THERE is a prevalent stereotype that men do not like to talk about their feelings.
With this documentary Happy Sad Man, Australian filmmaker Genevieve Bailey shows maybe it is simply that no one asks men how they are feeling.
In the film she talks to five men all either living with mental illness or around those with mental illness such as Ivan, a farmer who works with rural men’s health groups.
Grant is a surfer diagnosed with bipolar disorder, David an artist who experiences anxiety and Jake a photographer and community worker in war zones who has been diagnosed with PTSD.
John, who she has known since she made a short documentary about him at film school, is also diagnosed with bipolar disorder and he inspired the title of the film, with Bailey describing him as the happiest and saddest man she has ever met.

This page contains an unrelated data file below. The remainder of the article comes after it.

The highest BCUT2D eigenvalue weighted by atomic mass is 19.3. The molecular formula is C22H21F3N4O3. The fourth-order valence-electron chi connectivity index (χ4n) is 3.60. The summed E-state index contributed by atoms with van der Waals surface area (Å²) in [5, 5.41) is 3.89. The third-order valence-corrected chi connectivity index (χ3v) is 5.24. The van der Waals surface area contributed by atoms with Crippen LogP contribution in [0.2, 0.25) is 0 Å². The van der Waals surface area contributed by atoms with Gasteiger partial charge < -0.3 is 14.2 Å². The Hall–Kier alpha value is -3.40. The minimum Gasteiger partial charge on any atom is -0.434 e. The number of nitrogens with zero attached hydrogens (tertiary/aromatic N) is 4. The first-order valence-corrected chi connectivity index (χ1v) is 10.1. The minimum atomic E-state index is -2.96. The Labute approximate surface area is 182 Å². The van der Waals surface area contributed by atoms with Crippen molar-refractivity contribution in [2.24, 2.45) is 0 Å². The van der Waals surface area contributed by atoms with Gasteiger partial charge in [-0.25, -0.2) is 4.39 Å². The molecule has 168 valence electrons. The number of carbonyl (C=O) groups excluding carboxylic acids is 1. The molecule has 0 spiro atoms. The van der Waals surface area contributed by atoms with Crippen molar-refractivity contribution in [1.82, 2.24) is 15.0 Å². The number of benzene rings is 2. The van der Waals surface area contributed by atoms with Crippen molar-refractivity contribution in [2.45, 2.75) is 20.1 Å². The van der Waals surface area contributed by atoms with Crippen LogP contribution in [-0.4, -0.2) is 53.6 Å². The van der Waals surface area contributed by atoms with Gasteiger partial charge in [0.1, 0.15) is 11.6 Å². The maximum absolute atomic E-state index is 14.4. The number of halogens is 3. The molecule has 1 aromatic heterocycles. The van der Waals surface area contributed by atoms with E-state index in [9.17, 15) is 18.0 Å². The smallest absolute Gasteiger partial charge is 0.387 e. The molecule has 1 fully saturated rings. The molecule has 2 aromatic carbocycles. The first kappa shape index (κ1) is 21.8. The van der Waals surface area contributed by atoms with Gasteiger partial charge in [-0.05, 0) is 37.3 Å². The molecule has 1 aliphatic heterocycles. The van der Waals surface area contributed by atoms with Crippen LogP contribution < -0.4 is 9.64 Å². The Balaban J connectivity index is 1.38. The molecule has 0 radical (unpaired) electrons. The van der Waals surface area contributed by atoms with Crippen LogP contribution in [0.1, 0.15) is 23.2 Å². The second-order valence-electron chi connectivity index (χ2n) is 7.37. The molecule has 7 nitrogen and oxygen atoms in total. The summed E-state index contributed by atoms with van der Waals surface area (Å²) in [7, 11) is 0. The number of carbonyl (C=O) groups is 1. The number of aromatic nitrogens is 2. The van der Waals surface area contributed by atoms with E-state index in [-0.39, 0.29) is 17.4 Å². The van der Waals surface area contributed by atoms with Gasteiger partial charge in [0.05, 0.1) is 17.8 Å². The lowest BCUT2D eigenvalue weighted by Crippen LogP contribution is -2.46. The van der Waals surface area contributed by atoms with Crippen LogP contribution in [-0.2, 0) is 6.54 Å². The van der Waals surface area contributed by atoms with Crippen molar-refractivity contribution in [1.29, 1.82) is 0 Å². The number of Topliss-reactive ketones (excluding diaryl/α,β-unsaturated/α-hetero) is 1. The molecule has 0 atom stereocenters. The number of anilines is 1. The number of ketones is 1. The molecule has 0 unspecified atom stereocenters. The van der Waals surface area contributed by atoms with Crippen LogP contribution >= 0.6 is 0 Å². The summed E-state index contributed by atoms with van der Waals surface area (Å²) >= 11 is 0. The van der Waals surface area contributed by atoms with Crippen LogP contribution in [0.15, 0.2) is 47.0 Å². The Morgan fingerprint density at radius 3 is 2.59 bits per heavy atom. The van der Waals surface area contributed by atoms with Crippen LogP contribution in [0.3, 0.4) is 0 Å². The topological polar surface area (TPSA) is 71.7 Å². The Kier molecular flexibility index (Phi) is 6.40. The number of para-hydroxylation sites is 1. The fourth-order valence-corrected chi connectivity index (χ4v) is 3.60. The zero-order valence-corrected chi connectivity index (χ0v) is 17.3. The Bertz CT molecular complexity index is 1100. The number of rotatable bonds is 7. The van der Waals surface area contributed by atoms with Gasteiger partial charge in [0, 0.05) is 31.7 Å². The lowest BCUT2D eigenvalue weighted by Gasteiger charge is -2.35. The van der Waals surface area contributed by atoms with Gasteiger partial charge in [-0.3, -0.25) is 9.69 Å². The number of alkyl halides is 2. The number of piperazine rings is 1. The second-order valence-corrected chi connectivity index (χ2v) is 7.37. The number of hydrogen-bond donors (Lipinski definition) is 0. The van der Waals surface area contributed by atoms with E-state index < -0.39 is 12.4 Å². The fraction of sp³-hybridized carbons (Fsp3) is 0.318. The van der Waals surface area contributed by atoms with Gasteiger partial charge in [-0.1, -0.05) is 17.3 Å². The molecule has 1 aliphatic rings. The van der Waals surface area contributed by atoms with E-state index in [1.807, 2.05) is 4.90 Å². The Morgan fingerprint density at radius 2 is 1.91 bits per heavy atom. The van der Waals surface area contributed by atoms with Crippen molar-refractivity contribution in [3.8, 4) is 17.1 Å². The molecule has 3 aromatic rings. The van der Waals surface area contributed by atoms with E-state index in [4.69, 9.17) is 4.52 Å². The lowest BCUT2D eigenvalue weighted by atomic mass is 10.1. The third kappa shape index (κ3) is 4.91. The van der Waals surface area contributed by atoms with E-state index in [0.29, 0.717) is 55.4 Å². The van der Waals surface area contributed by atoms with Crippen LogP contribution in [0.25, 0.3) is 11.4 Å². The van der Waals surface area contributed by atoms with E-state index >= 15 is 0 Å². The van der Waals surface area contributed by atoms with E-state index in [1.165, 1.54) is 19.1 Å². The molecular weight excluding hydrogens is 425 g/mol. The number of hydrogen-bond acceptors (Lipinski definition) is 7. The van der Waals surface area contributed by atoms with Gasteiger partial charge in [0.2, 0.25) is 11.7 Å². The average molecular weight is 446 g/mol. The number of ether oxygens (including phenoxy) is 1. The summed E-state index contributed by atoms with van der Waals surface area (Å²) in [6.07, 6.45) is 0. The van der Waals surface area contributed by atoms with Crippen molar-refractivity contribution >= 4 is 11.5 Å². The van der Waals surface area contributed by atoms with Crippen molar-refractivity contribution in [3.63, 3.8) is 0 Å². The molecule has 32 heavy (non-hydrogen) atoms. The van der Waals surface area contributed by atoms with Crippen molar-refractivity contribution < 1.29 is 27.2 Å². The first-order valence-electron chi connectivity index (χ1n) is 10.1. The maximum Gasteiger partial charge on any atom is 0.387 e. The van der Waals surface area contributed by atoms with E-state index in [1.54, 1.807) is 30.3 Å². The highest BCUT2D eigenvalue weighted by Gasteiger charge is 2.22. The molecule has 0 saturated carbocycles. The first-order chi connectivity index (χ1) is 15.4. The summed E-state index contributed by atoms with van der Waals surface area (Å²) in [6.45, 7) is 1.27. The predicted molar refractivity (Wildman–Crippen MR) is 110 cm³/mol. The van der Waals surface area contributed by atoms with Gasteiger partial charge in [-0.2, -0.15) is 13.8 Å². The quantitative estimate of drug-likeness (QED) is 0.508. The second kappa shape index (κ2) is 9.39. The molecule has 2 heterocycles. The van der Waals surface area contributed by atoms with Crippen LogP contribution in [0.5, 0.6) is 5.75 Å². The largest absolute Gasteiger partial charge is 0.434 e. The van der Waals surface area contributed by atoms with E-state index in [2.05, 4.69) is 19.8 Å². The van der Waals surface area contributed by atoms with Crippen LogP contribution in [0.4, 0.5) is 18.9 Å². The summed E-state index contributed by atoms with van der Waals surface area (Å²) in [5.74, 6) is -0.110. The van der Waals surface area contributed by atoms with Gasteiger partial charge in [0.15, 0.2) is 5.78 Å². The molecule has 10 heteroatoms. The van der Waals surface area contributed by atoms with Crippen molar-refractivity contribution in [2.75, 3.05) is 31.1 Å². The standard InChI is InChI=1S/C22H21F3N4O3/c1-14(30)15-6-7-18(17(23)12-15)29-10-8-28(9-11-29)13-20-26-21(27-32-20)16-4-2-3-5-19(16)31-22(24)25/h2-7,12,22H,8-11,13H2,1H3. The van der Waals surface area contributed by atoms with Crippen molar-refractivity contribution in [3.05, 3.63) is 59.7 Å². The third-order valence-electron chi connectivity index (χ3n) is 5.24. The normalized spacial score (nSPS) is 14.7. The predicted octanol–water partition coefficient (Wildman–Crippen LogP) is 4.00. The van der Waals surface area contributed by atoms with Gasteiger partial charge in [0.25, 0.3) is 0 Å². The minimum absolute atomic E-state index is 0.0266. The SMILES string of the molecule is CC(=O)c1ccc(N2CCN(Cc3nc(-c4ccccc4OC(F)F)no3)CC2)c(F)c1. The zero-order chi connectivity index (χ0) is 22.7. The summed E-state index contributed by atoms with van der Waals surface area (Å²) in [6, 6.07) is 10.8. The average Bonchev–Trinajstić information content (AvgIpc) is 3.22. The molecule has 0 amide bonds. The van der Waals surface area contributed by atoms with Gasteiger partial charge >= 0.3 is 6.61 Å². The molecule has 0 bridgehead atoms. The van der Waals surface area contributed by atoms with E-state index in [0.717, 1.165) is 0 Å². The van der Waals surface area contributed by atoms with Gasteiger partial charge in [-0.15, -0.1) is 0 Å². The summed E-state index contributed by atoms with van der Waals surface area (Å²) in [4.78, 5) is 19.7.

Each man talks about their experience with mental health with great candour, sharing ways in which they have overcome the associated struggles whether that be through their work, family, community groups or raising awareness to help others also going through the same experiences.
The documentary is mainly observational and because it is so personal to the experiences of these five men, it cannot touch on all aspects of how masculinity and mental health intersect.
But it is a timely reminder that sometimes people just need someone willing to sit down with them and listen.
Happy Sad Man (M)
Director: Genevieve Bailey
Three and half stars
Review by Lucy Rutherford
Showing at Luna Leederville and Palace Paradiso from November 14